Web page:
Enriching the Field of Materials Science through Open Access Tutorials

  • newswise-fullscreen Enriching the Field of Materials Science through Open Access Tutorials

    MI PhD student Tuza Olukan has developed an AFM YouTube channel to serve as a virtual classroom and reference that researchers anywhere in the world can refer to when calibrating their experiments.

Newswise — A Masdar Institute PhD student is advancing the ability of students and scientists in materials science to capitalize on atomic force microscopy (AFM) to image and characterize materials at the nanometer scale by developing specialized video content and tutorials that are being offered on an open access channel.

Tuza Olukan has developed an AFM YouTube channel to serve as a virtual classroom and reference that researchers anywhere in the world can refer to when calibrating their experiments. There, users can access a variety of videos Olukan has developed that guide AFM users through various research techniques and standards.

Working in nanotechnology requires a deep understanding of the chemical composition and structure of any given material at the nanoscale – a scale that is approximately one hundred thousand times smaller than the width of a single strand of human hair. AFM is an ideal tool for the required imaging, analysis and characterization of materials at the nanoscale, which it does by feeling the atomic forces between the microscope’s sharp tip and the material’s surface, creating contrast maps of the material’s surface topography. However, the expert-level use of AFM required for this type of research takes considerable time and commitment to develop, which is why Olukan developed the channel.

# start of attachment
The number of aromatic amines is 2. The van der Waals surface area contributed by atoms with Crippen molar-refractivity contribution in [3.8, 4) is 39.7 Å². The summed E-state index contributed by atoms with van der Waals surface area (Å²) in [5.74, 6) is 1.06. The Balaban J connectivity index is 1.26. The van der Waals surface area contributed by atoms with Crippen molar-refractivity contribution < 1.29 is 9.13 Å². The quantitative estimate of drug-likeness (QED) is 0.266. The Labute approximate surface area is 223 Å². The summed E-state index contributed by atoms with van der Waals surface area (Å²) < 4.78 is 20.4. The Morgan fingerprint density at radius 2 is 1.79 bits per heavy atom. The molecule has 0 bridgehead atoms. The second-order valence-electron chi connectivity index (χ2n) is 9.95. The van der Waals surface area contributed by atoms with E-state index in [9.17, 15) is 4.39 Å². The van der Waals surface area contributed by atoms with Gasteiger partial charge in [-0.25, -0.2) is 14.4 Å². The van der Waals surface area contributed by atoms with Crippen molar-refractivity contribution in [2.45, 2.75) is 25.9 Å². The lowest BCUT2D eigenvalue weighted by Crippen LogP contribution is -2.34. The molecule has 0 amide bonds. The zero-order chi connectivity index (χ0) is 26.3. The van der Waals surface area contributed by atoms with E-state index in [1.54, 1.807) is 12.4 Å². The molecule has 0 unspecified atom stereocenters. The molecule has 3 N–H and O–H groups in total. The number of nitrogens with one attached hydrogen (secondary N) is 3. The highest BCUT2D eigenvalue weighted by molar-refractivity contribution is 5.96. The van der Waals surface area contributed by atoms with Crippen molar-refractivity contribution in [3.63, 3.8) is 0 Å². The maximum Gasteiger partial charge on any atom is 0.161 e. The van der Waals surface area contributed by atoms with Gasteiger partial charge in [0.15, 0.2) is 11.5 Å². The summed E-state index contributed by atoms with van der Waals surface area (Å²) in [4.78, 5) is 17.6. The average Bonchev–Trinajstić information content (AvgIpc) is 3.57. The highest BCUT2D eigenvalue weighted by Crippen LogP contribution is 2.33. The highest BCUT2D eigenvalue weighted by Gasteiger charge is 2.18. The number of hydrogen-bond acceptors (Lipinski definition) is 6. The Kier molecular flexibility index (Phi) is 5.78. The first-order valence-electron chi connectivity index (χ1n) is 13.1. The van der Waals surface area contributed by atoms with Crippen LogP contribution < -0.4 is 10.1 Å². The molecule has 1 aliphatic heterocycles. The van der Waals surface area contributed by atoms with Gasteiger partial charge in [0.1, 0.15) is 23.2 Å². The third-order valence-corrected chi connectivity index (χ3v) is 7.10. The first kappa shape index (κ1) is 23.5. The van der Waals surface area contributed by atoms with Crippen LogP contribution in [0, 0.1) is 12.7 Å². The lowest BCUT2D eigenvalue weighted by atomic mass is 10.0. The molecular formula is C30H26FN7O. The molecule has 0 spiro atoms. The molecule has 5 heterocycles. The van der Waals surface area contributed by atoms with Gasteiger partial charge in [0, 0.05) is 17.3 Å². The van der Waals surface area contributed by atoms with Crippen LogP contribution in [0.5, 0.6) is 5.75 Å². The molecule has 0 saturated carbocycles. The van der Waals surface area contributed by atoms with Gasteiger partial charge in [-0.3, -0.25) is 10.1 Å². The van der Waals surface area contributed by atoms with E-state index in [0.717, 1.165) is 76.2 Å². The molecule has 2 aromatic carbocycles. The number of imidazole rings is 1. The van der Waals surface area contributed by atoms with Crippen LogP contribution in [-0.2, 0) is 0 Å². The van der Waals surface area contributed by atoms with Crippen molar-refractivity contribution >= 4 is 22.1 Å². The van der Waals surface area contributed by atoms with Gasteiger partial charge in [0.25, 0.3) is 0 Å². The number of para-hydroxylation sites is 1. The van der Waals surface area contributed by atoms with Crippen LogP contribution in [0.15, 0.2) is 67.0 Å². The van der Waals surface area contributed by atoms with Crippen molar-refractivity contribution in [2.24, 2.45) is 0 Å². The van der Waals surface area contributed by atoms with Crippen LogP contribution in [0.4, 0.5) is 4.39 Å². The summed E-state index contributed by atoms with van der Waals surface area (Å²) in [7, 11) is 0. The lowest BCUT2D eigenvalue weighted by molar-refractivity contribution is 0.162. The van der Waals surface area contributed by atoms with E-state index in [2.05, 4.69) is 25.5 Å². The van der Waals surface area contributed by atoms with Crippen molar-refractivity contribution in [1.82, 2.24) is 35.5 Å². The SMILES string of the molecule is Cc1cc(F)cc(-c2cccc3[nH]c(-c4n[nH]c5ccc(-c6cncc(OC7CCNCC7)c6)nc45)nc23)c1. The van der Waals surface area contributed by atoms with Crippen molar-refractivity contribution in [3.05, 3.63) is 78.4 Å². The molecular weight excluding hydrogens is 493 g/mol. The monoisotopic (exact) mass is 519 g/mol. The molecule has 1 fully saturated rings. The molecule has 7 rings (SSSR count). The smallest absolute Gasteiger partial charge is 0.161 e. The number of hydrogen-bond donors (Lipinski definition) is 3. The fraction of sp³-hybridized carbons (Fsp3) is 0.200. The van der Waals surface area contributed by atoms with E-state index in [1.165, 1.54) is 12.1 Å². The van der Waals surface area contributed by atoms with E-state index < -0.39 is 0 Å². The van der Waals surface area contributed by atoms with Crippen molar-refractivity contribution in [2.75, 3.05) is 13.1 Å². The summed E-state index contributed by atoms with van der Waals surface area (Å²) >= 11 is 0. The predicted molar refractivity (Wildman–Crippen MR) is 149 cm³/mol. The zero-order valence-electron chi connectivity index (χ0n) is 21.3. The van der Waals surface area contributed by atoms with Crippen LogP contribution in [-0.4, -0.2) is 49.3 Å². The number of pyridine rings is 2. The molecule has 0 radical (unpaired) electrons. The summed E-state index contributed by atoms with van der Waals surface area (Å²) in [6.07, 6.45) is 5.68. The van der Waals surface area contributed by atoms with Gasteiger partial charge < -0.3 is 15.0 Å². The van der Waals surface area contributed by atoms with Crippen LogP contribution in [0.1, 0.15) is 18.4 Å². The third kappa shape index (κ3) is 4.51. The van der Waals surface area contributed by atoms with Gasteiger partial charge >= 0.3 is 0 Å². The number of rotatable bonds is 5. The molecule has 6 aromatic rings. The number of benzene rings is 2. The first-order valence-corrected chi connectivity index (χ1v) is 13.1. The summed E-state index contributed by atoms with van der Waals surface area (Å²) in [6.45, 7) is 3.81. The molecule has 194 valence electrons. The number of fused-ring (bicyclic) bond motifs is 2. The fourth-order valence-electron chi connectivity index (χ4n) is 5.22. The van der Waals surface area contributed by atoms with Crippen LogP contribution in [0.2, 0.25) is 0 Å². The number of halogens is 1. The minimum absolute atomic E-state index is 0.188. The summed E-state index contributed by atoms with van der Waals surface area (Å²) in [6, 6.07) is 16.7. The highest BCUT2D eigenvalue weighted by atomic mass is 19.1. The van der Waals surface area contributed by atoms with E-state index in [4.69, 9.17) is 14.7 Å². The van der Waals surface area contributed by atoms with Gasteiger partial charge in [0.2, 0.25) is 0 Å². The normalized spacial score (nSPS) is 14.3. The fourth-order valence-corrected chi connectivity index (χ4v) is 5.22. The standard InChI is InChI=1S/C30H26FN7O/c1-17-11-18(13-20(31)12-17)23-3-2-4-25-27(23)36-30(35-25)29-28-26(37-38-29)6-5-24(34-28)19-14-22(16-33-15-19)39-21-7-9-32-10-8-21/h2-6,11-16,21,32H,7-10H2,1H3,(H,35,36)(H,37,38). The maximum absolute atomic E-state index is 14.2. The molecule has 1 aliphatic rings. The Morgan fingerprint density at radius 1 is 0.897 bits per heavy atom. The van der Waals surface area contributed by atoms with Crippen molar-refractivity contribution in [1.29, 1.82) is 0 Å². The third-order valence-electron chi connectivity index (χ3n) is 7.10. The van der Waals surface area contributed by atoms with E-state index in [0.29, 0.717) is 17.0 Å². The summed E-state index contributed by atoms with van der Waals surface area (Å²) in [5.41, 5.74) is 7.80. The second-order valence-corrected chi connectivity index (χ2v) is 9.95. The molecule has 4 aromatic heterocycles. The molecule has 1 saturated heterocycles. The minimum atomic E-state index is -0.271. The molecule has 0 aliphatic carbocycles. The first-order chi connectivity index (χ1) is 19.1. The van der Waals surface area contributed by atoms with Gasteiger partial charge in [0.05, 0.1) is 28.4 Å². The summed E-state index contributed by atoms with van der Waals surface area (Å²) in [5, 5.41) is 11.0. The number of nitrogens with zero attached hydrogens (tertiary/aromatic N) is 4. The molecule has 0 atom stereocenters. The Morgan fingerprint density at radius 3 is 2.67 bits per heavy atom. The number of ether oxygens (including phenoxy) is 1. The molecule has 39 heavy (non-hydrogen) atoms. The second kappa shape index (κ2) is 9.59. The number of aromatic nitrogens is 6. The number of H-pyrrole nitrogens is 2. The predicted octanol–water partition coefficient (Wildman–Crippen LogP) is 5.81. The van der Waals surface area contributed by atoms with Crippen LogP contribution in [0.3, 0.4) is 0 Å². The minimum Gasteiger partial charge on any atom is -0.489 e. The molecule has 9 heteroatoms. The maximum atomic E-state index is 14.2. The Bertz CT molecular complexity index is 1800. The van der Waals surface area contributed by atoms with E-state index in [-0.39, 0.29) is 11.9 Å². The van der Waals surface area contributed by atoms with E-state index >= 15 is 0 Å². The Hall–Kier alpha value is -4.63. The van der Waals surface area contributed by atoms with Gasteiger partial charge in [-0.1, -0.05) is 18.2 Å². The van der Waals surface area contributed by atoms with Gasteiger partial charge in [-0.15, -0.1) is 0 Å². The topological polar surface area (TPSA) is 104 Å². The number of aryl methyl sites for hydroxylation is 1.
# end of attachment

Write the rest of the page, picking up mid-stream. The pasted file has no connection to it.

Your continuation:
“A key difference between AFM and other microscopy tools is its ability to image and possibly analyze a material’s chemical components with high spatial resolution at the same, enabling researchers to characterize a material immediately. However, many researchers don’t know how to leverage AFM’s analytical measuring capabilities and rely on it for imaging alone. The YouTube channel is a tool for AFM users that will allow them to focus more on using AFM for research rather than on how to use it. The channel is available to anyone who’s interested in understanding how to use AFM, anywhere in the world,” explained Olukan.

The inspiration for the open access research resource came to Olukan through his work with the research group of Dr. Matteo Chiesa, Professor of Materials Science and Engineering at Masdar Institute.

“I realized a lot of valuable lab time was being used in learning how to use AFM, rather than to conduct the meaningful AFM experiments for our research. In response to this, I started developing video content for materials science students, where some of the unique techniques we utilize could be shared,” he revealed.